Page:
The most common disorder of calcium metabolism associated with chronic liver disorder is hypocalcemia. Advanced CLD is not a known cause of hypercalcemia except in the setting of iatrogenic or hepatic neoplasia.[4–6] Hypercalcemic coma can be confused with hepatic encephalopathy, as was the case in our patient. Hypercalcemia-induced renal failure can also be misdiagnosed as HRS. Hypercalcemia is broadly classified as PTH-mediated and Non-PTH mediated hypercalcemia. Our patient had hypercalcemia of primary hyperparathyroidism due to parathyroid adenoma. Effective management of hypercalcemia can successfully reverse both of these complications. Treatment options for hypercalcemia include IV hydration with Saline, weight-based calcitonin doses, calcimimetic agents, bisphosphonates, dialysis, and management of the underlying pathology. The treatment modality is chosen on the basis of emergency of the treatment and underlying etiology of hypercalcemia. Our patient had a very good outcome, and his encephalopathy and renal failure resolved completely after parathyroidectomy. Hypercalcemia as an etiology of encephalopathy is less often considered in the differential diagnosis of hepatic encephalopathy and should be considered in patients with cirrhosis with non-resolving encephalopathy. Early diagnosis and aggressive management of hypercalcemia improve the outcome of such a patient with hypercalcemic crises.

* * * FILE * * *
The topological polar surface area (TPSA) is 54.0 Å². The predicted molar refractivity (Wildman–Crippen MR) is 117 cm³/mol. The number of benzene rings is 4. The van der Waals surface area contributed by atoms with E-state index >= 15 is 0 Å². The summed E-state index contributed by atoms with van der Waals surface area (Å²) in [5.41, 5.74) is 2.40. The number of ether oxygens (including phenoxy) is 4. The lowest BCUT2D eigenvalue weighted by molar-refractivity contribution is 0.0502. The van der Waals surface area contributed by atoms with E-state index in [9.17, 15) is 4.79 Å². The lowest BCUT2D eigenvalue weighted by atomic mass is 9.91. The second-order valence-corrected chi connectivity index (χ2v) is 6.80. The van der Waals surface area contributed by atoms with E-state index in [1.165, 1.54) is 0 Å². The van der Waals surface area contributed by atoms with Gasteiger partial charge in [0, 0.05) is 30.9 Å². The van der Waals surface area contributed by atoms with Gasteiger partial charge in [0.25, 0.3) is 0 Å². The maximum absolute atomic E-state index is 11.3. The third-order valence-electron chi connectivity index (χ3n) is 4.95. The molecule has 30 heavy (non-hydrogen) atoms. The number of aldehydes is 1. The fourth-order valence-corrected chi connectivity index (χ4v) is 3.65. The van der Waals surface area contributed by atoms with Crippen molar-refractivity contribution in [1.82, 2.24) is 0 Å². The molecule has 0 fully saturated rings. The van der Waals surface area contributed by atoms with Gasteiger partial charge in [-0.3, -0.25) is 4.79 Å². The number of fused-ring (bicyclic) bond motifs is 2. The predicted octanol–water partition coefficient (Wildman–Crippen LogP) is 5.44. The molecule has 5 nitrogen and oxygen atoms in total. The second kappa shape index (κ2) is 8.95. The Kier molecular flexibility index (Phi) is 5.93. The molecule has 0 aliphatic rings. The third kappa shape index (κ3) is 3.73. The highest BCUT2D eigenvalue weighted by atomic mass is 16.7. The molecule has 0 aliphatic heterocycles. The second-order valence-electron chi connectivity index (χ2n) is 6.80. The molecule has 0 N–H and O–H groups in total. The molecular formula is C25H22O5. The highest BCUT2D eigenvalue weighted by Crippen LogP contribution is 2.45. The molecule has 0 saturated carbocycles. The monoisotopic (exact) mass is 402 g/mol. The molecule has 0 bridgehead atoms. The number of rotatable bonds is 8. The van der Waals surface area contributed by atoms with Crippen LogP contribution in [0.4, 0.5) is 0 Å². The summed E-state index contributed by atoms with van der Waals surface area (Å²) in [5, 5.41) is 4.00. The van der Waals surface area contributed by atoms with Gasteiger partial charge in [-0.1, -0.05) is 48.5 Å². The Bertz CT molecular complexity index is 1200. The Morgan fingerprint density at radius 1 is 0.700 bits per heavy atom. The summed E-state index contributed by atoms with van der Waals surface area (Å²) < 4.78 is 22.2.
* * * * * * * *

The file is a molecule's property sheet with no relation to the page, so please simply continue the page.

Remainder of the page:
Informed Consent: Informed consent was obtained from the patient for publication of his information.

Peer-review: Externally peer-reviewed.

Author Contributions: Specific author contributions: Chetan Kalal, Adinath Wagh, Atif Patel, Harshad Joshi, Samit Jain, Rushi Deshpande, Shobna Bhatia, Chetan Bhatt: drafting the manuscript; preparation of Images, revision of the manuscript; approval of the final draft submitted.

Conflict of Interest: The authors have no conflict of interest to declare.

Financial Disclosure: The authors declared that this study has received no financial support.